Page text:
• Verification of Job Mix Formula for Alaskan HMA

      Li, Peng; Liu, Jenny (Alaska University Transportation Center, Alaska Department of Transportation and Public Facilities, 2014)
    • Volumetric heat transfer via constructal theory, and its applications in permafrost and hydrogen energy storage

      Kukkapalli, Vamsi Krishna; Kim, Sun Woo; Lin, Chuen-Sen; Das, Debendra (2016-05)
      Constructal theory is widely used as a powerful tool in designing of engineering systems (flow configurations, patterns, geometry). This theory is observed in nature and its principles are applicable to general engineering. Constructal theory encompasses a wide range of space in the "design", drawing from each and every field from engineering to biology. The universal design of nature and the constructal law unify all animate schemata such as human blood circulatory systems, and inanimate systems, such as urban traffic and river basins. The proceeding research applies the overlying theories of constructal theory to the two different systems in order to achieve best thermal performance phenomena. The first is stabilization of roadway embankments in the permafrost regions with design modifications in existing thermosyphon evaporators with tree structure designs, and defining the optimal spacing between two neighboring thermosyphons based on thermal cooling phenomena. This research utilizes constructal law to the generation of tree-shaped layouts for fluid flow, so that the flow structures use the available space in optimally. The intention here is the optimization of geometry of the flow system. This begins with the most simple cases of tree-shaped flows: T- and Y-shaped constructs, the purpose of which is to create a flow connection between one point (defined as a "source" or "sink") to an infinity of points (via a line/area/volume). Empirically speaking, tree-shaped flows are natural examples of selforganization and optimization. By contrast, constructal law is theory which states that flow architectures such as these are the evolutionary results of nature which tend toward greater global flow access. Tree-shaped flows can be derived from this constructal law. The mathematical simulation revealed that there exists an optimal spacing between two neighboring thermosyphons, and the tree structures perform better than the existing configuration in terms of thermal cooling. The second part of the research is to find an effective way to reject heat released from the metal hydride powder to the outer environment during the hydrogen absorption process. The main objective of this investigation is to minimize the time required for the absorption process, and to reduce the hotspot temperature by determining the optimal aspect ratio of rectangular fins, while the total volume of fins used is kept constant. The intension of using constructal theory in this part of research is to find the optimal geometrical parameters (length, width) of the fin structure for better thermal performance of the metal hydride reactor system. The simulations revealed that there exists an optimum aspect ratio of rectangular fins for accelerating heat rejection and lowering the hotspot temperature in a cylindrical metal hydride reactor. Constructal theory is supremely adapted for use in 2-dimensional and 3-dimensional design for heat transfer structures, as it allows for incorporation of minute analysis of the interior structure with the goal of optimizing for heat transfer. In its application in the realm of engineering, every multidimensional solid structure that is to be cooled, heated or serviced by fluid streams must be vascularized. By this definition, 'vascularization' includes, however is not limited to, structures such as trees, geometrical spacing, and solid walls. Here, every geometric detail will be sized and positioned to achieve maximum efficacy from an engineering design point of view. Furthermore, via design morphing we can achieve low resistances in flow structures which are applicable in cooling and heating applications. An example is that of a ground-source heat pump design where the piping design is morphed by constructal law and spaced in an optimal way to achieve maximum thermal efficiency when extracting heat from the ground.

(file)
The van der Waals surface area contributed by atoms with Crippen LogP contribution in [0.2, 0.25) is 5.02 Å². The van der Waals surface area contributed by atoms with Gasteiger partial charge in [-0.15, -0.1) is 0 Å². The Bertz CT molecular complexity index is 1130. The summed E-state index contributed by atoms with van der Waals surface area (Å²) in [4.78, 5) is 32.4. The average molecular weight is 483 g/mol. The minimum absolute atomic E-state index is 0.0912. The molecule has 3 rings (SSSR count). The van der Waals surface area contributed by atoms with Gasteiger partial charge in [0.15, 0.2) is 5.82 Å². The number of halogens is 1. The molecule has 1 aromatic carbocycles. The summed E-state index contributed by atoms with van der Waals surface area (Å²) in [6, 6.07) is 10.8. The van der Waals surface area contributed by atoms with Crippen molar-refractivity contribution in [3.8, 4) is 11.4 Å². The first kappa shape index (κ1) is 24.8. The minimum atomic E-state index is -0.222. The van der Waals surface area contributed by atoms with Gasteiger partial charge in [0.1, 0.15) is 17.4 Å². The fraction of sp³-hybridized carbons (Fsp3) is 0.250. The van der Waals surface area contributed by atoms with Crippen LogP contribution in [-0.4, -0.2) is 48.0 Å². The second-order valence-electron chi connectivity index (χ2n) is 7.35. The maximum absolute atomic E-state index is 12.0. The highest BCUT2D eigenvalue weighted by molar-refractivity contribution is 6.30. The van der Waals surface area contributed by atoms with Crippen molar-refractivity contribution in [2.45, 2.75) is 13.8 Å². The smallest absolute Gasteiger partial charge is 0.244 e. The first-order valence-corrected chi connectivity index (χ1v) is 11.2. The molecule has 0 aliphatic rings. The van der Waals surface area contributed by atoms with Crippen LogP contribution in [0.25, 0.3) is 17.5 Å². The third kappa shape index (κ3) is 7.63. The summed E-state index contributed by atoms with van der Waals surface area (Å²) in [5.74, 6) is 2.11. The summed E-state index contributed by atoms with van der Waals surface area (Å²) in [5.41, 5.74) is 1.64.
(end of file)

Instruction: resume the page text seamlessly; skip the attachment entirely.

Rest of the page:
• Washability characteristics of low-volatile bituminous coal from the Bering River field, Alaska

      Rao, P.D. (University of Alaska Mineral Industry Research Laboratory, 1969)